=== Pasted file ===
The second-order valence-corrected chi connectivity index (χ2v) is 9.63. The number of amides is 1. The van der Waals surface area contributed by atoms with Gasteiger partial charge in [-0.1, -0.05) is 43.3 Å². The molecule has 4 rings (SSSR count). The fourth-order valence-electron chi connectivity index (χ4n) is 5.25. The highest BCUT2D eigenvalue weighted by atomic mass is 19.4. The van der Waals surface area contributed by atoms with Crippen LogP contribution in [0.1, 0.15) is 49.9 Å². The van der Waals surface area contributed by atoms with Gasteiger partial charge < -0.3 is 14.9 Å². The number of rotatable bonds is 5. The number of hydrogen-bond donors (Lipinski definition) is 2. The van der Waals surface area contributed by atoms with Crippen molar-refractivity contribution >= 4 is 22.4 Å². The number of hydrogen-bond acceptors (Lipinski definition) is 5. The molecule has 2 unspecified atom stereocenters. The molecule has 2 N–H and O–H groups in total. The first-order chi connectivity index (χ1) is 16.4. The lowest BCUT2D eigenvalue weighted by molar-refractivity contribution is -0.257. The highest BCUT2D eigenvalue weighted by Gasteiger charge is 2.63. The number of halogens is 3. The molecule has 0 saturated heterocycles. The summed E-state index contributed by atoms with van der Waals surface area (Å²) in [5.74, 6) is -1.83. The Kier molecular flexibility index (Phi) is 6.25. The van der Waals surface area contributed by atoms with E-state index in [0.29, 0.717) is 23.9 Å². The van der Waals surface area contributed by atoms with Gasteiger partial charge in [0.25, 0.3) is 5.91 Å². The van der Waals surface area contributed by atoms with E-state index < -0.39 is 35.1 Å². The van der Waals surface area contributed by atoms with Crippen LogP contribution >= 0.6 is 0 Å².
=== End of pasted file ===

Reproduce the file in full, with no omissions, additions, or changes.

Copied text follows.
The second-order valence-corrected chi connectivity index (χ2v) is 9.63. The number of amides is 1. The van der Waals surface area contributed by atoms with Gasteiger partial charge in [-0.1, -0.05) is 43.3 Å². The molecule has 4 rings (SSSR count). The fourth-order valence-electron chi connectivity index (χ4n) is 5.25. The highest BCUT2D eigenvalue weighted by atomic mass is 19.4. The van der Waals surface area contributed by atoms with Crippen LogP contribution in [0.1, 0.15) is 49.9 Å². The van der Waals surface area contributed by atoms with Gasteiger partial charge < -0.3 is 14.9 Å². The number of rotatable bonds is 5. The number of hydrogen-bond donors (Lipinski definition) is 2. The van der Waals surface area contributed by atoms with Crippen molar-refractivity contribution >= 4 is 22.4 Å². The number of hydrogen-bond acceptors (Lipinski definition) is 5. The molecule has 2 unspecified atom stereocenters. The molecule has 2 N–H and O–H groups in total. The first-order chi connectivity index (χ1) is 16.4. The lowest BCUT2D eigenvalue weighted by molar-refractivity contribution is -0.257. The highest BCUT2D eigenvalue weighted by Gasteiger charge is 2.63. The number of halogens is 3. The molecule has 0 saturated heterocycles. The summed E-state index contributed by atoms with van der Waals surface area (Å²) in [5.74, 6) is -1.83. The Kier molecular flexibility index (Phi) is 6.25. The van der Waals surface area contributed by atoms with E-state index in [0.29, 0.717) is 23.9 Å². The van der Waals surface area contributed by atoms with Gasteiger partial charge in [0.25, 0.3) is 5.91 Å². The van der Waals surface area contributed by atoms with E-state index < -0.39 is 35.1 Å². The van der Waals surface area contributed by atoms with Crippen LogP contribution >= 0.6 is 0 Å².